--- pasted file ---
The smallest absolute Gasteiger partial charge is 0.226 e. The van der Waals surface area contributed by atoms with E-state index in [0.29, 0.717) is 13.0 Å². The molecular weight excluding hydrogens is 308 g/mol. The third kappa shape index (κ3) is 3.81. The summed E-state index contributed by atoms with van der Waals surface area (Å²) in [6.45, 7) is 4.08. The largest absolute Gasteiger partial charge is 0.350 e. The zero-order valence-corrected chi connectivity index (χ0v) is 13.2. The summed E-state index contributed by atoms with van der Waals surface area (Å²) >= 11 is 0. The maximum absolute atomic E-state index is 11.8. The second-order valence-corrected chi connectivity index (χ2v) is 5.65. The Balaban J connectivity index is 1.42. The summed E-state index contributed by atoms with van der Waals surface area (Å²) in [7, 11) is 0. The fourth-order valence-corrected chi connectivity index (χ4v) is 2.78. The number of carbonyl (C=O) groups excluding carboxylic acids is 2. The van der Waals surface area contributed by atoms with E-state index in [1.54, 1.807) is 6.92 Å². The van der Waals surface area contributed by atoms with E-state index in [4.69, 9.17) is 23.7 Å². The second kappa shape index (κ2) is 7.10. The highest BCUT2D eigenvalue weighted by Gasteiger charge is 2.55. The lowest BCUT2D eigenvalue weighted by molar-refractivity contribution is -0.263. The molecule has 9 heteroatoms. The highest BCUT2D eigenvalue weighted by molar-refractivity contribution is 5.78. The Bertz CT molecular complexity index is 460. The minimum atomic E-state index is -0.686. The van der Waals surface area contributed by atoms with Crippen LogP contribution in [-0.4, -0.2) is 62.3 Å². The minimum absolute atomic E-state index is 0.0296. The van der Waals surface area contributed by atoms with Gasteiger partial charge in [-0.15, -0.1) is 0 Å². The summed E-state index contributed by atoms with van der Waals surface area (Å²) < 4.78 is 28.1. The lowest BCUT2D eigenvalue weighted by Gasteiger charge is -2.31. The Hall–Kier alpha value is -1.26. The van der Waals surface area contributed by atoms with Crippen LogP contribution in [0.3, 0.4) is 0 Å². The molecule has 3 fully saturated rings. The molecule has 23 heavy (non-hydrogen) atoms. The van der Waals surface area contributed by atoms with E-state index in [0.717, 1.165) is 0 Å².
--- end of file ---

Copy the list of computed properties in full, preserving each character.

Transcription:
The smallest absolute Gasteiger partial charge is 0.226 e. The van der Waals surface area contributed by atoms with E-state index in [0.29, 0.717) is 13.0 Å². The molecular weight excluding hydrogens is 308 g/mol. The third kappa shape index (κ3) is 3.81. The summed E-state index contributed by atoms with van der Waals surface area (Å²) in [6.45, 7) is 4.08. The largest absolute Gasteiger partial charge is 0.350 e. The zero-order valence-corrected chi connectivity index (χ0v) is 13.2. The summed E-state index contributed by atoms with van der Waals surface area (Å²) >= 11 is 0. The maximum absolute atomic E-state index is 11.8. The second-order valence-corrected chi connectivity index (χ2v) is 5.65. The Balaban J connectivity index is 1.42. The summed E-state index contributed by atoms with van der Waals surface area (Å²) in [7, 11) is 0. The fourth-order valence-corrected chi connectivity index (χ4v) is 2.78. The number of carbonyl (C=O) groups excluding carboxylic acids is 2. The van der Waals surface area contributed by atoms with E-state index in [1.54, 1.807) is 6.92 Å². The van der Waals surface area contributed by atoms with E-state index in [4.69, 9.17) is 23.7 Å². The second kappa shape index (κ2) is 7.10. The highest BCUT2D eigenvalue weighted by Gasteiger charge is 2.55. The lowest BCUT2D eigenvalue weighted by molar-refractivity contribution is -0.263. The molecule has 9 heteroatoms. The highest BCUT2D eigenvalue weighted by molar-refractivity contribution is 5.78. The Bertz CT molecular complexity index is 460. The minimum atomic E-state index is -0.686. The van der Waals surface area contributed by atoms with Crippen LogP contribution in [-0.4, -0.2) is 62.3 Å². The minimum absolute atomic E-state index is 0.0296. The van der Waals surface area contributed by atoms with Gasteiger partial charge in [-0.15, -0.1) is 0 Å². The summed E-state index contributed by atoms with van der Waals surface area (Å²) < 4.78 is 28.1. The lowest BCUT2D eigenvalue weighted by Gasteiger charge is -2.31. The Hall–Kier alpha value is -1.26. The van der Waals surface area contributed by atoms with Crippen LogP contribution in [0.3, 0.4) is 0 Å². The molecule has 3 fully saturated rings. The molecule has 23 heavy (non-hydrogen) atoms. The van der Waals surface area contributed by atoms with E-state index in [0.717, 1.165) is 0 Å².